By Alisa Schneider, Esq., Manager and Counsel, AIA Contract Documents
April 6, 2022
While the contract puts the obligation on the Contractor to satisfy the licensure requirements of the jurisdiction, an Owner understanding whether state or local law requires a Contractor to be licensed and legally able to perform work where your Project is located is one of the first steps you can take toward mitigating Project risks. In some instances, a Contractor may need more than one license. After understanding what those requirements are, an Owner should also take steps to verify that the Contractor has satisfied those requirements.
This matters for many reasons, a few of which are summarized below.
First, if the Contractor is not able to legally perform work within the Project jurisdiction, this may impede the Contractor’s ability to obtain appropriate work permits and inspections necessary to comply with local building codes. Not only may this lead to faulty work, but it may also make it more difficult for an Owner to sell the building sometime in the future.
Second, if a Contractor is not legally licensed, it may be more difficult for an Owner to pursue a legal claim and recover any losses, if the Contractor performs faulty work or breaches the Contract in some other way.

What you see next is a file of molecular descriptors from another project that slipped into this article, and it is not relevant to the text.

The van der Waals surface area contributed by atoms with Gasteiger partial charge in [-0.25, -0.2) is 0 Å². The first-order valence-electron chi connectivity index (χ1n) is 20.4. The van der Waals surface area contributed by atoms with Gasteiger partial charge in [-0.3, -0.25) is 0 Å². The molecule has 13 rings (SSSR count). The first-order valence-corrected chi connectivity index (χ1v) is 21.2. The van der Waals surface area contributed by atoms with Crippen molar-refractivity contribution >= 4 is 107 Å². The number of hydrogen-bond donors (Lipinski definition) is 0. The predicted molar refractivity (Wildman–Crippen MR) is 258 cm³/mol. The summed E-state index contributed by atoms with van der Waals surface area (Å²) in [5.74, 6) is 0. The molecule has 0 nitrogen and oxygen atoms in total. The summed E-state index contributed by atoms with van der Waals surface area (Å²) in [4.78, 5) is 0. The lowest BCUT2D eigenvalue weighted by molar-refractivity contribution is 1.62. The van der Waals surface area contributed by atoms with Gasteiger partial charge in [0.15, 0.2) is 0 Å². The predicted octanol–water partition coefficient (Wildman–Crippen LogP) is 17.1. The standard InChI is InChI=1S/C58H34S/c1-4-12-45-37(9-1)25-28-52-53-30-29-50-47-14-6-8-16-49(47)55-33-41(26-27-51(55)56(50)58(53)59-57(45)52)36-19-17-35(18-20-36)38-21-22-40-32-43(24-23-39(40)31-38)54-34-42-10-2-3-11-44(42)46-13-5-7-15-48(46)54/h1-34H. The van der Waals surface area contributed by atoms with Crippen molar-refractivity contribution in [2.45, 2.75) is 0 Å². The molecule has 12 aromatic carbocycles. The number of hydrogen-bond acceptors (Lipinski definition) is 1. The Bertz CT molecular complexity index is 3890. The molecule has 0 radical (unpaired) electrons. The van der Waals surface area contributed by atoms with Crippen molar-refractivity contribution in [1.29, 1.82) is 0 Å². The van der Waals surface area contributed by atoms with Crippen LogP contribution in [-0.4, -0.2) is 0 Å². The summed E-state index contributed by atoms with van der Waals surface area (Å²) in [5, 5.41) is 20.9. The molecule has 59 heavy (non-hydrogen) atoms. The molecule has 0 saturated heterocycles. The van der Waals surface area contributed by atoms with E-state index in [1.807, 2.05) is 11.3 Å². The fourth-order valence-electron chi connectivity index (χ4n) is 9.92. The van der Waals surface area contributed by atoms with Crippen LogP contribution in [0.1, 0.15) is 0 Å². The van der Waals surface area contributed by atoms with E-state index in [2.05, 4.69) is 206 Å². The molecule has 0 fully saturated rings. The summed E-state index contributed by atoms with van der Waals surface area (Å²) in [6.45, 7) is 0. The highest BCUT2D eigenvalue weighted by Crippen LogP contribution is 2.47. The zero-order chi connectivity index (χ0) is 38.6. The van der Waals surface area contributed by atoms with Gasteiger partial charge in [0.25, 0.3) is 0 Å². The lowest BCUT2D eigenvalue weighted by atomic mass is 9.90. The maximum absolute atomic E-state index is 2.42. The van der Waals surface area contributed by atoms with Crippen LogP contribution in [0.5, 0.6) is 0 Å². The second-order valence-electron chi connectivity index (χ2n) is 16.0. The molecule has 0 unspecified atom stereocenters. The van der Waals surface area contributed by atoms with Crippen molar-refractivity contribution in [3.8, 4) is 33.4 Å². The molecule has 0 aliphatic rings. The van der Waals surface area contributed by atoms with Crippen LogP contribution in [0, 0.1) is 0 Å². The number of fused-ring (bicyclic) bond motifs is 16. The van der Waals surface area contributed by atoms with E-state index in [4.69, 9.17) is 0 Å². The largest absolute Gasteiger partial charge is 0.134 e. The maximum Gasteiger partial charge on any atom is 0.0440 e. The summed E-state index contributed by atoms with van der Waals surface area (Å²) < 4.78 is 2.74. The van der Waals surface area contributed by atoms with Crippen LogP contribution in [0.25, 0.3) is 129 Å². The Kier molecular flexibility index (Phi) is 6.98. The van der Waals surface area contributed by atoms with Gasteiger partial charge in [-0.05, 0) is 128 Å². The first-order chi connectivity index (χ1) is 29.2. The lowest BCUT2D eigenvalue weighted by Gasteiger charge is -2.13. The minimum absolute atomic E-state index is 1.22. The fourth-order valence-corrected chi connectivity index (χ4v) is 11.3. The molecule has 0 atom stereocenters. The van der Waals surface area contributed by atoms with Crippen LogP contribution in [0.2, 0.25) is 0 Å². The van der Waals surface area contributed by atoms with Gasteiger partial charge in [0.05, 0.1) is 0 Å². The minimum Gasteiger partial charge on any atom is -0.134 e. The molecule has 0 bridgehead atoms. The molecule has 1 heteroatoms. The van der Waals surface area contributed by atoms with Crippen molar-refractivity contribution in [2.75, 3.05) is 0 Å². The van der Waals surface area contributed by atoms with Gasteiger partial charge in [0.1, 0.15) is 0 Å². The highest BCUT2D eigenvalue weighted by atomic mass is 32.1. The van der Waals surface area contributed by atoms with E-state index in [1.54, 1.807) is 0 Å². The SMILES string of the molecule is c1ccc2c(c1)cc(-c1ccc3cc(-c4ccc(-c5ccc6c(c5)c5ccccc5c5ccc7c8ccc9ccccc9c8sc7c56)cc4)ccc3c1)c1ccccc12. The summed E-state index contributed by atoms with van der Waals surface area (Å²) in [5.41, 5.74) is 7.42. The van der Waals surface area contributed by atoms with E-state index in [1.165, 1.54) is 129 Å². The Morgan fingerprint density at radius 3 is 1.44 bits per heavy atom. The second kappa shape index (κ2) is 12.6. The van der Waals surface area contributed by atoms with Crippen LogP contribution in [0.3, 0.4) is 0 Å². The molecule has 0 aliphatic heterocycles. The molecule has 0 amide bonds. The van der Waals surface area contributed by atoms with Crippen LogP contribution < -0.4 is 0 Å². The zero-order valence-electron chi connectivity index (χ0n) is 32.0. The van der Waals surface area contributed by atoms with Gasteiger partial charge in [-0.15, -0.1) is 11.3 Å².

Finally, a Contractor performing without proper licensure may not be able to procure the insurances required by the Contract. In the event of a claim, this may be problematic to an Owner that seeks to be made whole from damages that occur during the performance of the Contractor’s work.
Different states have different Contractor licensure requirements based on the type of work performed. Additionally, the requirements for the Contractor to legally operate may vary, depending on the type of company (e.g., limited liability company, sole proprietor, corporation, etc.). Before embarking on your next project, consider researching the Contractor licensure requirements in your jurisdiction. Then, proactively make sure any Contractor you hire for the job can fulfil those requirements before entering into a contract. This is one of the first steps an Owner can take to mitigate risk and set the Project up for success.
AIA Contract Documents has provided this article for general informational purposes only. The information provided is not legal opinion or legal advice and does not create an attorney-client relationship of any kind. This article is also not intended to provide guidance as to how project parties should interpret their specific contracts or resolve contract disputes, as those decisions will need to be made in consultation with legal counsel, insurance counsel, and other professionals, and based upon a multitude of factors.